Today George Osborne delivered his summer budget. Behind the jargon, what are the changes and what do they mean?
The Living Wage
The main headline-grabber came right at the end of George Osborne’s budget speech: from April 2016, there will be a new “national living wage” set at £7.20 per hour, rising to £9 per hour by 2020.
The idea of a Living Wage has long been advocated by the Green Party, but they follow the guidelines set by the Living Wage Foundation: http://www.livingwage.org.uk/what-living-wage They calculate that the *current* living wage should be £9.15 per hour in London and £7.85 elsewhere. Osborne’s figures are substantially lower.
What he has effectively done, then, is rename the minimum wage as the living wage. The national minimum wage is currently £6.50 for those aged 21 and over. The new living wage will apply to over-25s, so in the tax year beginning April 2016, 21 to 24 year olds earning the minimum wage will earn the same, and those aged 25 and over earning the minimum wage will see a 70p per hour rise.
This is of course welcome, but given that Osborne has chosen to use the same terminology, it’s important to stress that it isn’t the same as the Living Wage the Greens and SNP advocated in the run-up to the General Election.
It is undoubtedly this group that are worst off from today’s budget. As well as the new living wage not applying to those aged 25 and younger, it has been announced that university maintenance grants will be scrapped and replaced by further loans, and 18- to 21-year-olds will no longer be eligible for housing benefit, with an “earn or learn” test applied for other working-age benefits.
This leaves 18- to 25-year-olds shouldering more than their fair share of the burden. Young people are now in a position where they are increasingly dependent on having a family home, where it will be much later in life before they can earn enough to support themselves, and where every graduate will start their career with a huge loan to repay.
The main gains for individuals from today’s budget came from the following increases in tax thresholds:
- inheritance tax threshold raised to £1 million
- personal tax-free allowance raised to £11,000
- threshold for 40p income tax rate raised to £43,000
The main losses for individuals across all age brackets came from the following benefit cuts:
- tax credits and universal credits for families with children restricted to apply to a maximum of two children from April 2017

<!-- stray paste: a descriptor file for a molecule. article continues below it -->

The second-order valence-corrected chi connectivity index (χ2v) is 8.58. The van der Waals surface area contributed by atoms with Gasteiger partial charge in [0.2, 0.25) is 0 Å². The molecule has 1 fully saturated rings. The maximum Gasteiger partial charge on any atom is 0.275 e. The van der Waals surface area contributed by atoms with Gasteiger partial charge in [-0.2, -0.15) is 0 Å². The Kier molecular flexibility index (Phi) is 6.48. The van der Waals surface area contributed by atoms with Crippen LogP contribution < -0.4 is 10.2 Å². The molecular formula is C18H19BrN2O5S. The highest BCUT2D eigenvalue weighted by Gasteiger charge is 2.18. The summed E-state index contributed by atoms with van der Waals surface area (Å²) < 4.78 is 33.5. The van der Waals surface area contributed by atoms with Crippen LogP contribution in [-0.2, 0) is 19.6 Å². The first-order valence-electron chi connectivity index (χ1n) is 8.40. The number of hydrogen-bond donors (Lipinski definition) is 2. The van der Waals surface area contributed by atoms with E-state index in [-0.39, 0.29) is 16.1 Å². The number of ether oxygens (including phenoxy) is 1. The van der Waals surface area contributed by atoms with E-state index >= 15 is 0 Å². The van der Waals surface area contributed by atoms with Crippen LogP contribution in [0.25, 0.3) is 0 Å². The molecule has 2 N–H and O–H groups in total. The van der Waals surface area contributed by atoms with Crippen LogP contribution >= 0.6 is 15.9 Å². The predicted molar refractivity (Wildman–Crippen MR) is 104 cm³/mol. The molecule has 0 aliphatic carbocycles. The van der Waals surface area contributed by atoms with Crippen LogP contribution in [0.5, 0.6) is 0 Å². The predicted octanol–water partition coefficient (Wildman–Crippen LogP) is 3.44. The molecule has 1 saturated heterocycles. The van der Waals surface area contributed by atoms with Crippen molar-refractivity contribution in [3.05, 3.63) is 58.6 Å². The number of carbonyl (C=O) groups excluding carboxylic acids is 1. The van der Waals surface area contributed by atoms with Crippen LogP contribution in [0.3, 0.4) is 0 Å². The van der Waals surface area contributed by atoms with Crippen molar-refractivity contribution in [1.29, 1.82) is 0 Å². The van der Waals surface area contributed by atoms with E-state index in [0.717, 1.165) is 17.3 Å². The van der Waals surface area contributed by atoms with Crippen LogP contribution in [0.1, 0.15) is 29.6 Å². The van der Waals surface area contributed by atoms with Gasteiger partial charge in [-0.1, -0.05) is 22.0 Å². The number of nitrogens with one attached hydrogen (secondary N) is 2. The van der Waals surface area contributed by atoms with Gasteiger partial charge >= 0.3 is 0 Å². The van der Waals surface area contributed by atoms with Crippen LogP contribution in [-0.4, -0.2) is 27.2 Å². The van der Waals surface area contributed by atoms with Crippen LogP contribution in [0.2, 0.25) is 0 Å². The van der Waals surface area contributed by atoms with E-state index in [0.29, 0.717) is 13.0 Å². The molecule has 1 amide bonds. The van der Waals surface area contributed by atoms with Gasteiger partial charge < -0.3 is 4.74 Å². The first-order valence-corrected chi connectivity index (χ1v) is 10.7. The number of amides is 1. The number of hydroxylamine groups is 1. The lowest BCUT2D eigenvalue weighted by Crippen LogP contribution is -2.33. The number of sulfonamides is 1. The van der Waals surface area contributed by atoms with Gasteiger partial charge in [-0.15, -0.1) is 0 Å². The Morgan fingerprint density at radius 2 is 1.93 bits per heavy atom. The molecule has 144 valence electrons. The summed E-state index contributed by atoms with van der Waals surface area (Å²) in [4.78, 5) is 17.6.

- working-age benefits frozen for four years (excluding maternity and disability pay, but including housing allowance)
- social housing tenants whose households earn more than £40,000 per year in London and £30,000 per year elsewhere will have to pay the market rate of rent (this will be a HUGE increase)
- annual household benefit cap reduced from £26,000 to £23,000 in London and £20,000 elsewhere
- from April 2017, anyone claiming the disability benefit Employment and Support Allowance (ESA) and placed in the Work Related Activity Group (WRAG) will receive a reduced level of benefit, equal to that of those claiming Jobseeker’s Allowance (JSA)
Other measures announced
- Corporation tax to be reduced to 19% in 2017 and 18% in 2018
- Abolishment of non-dom tax status for those who have lived in the UK for 15 of the past 20 years
- HMRC budget increased by £750 million to tackle tax avoidance and tax evasion
- Bank levy rate to be reduced, but offset by 8% surcharge on bank profits
- Small businesses get increase of National Insurance allowance from £1,500 to £3,000
- Local powers to relax legislation on Sunday trading hours
- Commitment to spend 2% GDP on defence every year
A reflection on ideology
Osborne has aimed to position the Conservatives as the true party of the working people, and says that the only way out of poverty is work.
From an ideological perspective, the main issue I have is that 100% employment has been presented as both possible and desirable.
100% employment is not possible and there are currently far more job-seekers than there are vacancies. This budget does absolutely nothing to help those who are constantly applying for jobs without being successful in getting one. In fact, with the freeze of in-work benefits, reduction of Employment and Support Allowance, and the triple whammy aimed at young adults, it has made life more difficult for long-term job-seekers.
Is it even desirable to say that our ultimate aim is to have a society where 100% of those who are able to work are in full-time employment? Do we work to live, or live to work? This budget is skewed firmly towards the latter.